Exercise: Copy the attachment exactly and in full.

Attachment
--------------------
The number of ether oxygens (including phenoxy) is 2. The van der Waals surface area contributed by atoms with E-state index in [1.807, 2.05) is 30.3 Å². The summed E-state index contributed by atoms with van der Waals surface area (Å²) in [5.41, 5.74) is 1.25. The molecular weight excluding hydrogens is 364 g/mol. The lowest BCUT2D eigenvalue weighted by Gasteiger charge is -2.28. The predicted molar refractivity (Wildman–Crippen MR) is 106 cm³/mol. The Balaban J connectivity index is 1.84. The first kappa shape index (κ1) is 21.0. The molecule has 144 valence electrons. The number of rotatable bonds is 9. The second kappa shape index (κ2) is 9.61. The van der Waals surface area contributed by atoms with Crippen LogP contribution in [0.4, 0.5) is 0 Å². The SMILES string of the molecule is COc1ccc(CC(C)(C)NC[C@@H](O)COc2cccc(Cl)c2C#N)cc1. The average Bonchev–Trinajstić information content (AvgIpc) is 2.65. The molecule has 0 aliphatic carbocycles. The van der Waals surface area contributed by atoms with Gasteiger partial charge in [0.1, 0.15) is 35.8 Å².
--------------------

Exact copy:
The number of ether oxygens (including phenoxy) is 2. The van der Waals surface area contributed by atoms with E-state index in [1.807, 2.05) is 30.3 Å². The summed E-state index contributed by atoms with van der Waals surface area (Å²) in [5.41, 5.74) is 1.25. The molecular weight excluding hydrogens is 364 g/mol. The lowest BCUT2D eigenvalue weighted by Gasteiger charge is -2.28. The predicted molar refractivity (Wildman–Crippen MR) is 106 cm³/mol. The Balaban J connectivity index is 1.84. The first kappa shape index (κ1) is 21.0. The molecule has 144 valence electrons. The number of rotatable bonds is 9. The second kappa shape index (κ2) is 9.61. The van der Waals surface area contributed by atoms with Crippen LogP contribution in [0.4, 0.5) is 0 Å². The SMILES string of the molecule is COc1ccc(CC(C)(C)NC[C@@H](O)COc2cccc(Cl)c2C#N)cc1. The average Bonchev–Trinajstić information content (AvgIpc) is 2.65. The molecule has 0 aliphatic carbocycles. The van der Waals surface area contributed by atoms with Gasteiger partial charge in [0.1, 0.15) is 35.8 Å².